Narrowing the permitted driving space to one lane would by itself reduce speeding in the Park. 

    If that turned out to be not enough, perhaps some of us could have great fun driving along at the posted speed limit, seeing if the speedsters stacking up behind us enjoyed the experience as much as we would. Yeah, I’d have to rent a car to go slow, but it would be so worth it.

  • Anonymous

    Sorting and categorizing different road users into little chutes won’t solve a goddamn thing.  It just gives greater license to kill the unfortunate who stray into the wrong chute.  I do not want to see ambiguous bridge plaza style roadway markings in the bucolic setting of a landmark park either.  I don’t live anywhere near that park, but if I did, I would gladly participate in a civil disobedience to kick the smokers (ICE powered vehicles) out of the park.  Motor transportation is a privilege, not a right, and there are purpose built places for that activity called streets.  We need to OCCUPY that space that is rightfully ours.  This pussyfooting around with lane markings to satisfy a few hundred selfish motorists is not good enough.  

  • Anonymous

    “If you have one slow vehicle,” he said, “you’re going to have massive traffic jams.” 

    Talk about hyperbole!  Massive traffic jams?  Come on dude.

  • Anonymous

    Seriously, how about a 15mph speed limit during car hours because it’s a park full of kids, pedestrians, and bikes, just like a school zone.  That would probably eliminate most of the cars right there.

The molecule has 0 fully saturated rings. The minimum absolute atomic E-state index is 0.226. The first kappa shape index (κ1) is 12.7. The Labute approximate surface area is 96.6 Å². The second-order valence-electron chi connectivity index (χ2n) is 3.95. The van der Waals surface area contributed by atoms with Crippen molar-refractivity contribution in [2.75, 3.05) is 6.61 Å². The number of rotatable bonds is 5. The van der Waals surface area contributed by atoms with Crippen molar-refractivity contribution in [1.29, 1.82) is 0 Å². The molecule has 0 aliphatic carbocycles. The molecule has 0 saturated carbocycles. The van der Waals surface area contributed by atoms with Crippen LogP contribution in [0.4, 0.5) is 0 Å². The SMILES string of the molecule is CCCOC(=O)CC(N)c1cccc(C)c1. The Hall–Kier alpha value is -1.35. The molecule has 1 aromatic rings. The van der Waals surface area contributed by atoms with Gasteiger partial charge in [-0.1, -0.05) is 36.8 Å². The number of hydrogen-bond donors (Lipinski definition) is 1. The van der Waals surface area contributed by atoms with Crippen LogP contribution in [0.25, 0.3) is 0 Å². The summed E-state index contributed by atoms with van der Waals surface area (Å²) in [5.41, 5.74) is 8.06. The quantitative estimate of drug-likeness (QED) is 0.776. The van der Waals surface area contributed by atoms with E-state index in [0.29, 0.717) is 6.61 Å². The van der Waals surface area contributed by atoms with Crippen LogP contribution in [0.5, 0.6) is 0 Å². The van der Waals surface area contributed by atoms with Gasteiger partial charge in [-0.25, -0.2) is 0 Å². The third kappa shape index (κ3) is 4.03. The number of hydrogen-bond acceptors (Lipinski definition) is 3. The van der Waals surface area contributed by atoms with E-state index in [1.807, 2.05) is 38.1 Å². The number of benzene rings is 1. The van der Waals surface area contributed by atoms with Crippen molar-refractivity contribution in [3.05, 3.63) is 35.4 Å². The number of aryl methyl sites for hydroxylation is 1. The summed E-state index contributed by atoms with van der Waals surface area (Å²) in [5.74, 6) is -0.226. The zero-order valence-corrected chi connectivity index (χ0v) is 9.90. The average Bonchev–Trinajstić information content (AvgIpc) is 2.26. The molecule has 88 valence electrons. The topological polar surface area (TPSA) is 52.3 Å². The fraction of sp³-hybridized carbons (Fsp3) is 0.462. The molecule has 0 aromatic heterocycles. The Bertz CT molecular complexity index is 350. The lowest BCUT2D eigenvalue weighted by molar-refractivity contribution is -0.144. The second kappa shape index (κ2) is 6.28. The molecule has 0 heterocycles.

• bikeriderguy

    I ride regularly in Prospect Park for exercise, and when I have the red light and someone is in the crosswalk I yield. But if there is no one there, I don’t want to stop, and it’s ridiculous that I should get a ticket for endangering no one. Button-activated traffic lights sound like a great idea to address this issue.

    The whole park is a mess, and every kind of user contributes to it. I’ve seen parents with strollers standing on the sidewalk with the green light while several cyclists go flying past, and then the parent misses their green light and has to keep waiting. I’ve seen parents with strollers cross where there is no crosswalk. I’ve seen pedestrians walk in the far right lane. I’ve seen cyclists ride the wrong way in both the left and far right lanes. I’ve seen cyclists barrel through a red light while the crosswalk is filled with pedestrians.

    No one is paying attention to the rules now, so why would one think that new rules or more rules are going to make any difference? There are signs posted that indicate that pedestrian traffic should stay to the left, slow bicycle traffic should take the middle (i.e., just right of the double-yellow), and fast bicycle traffic should stay to the far right. However, these signs are few and far between and not all that visible. I’m not sure a new road sharing plan is needed so much as increased education and better signage for the current rules.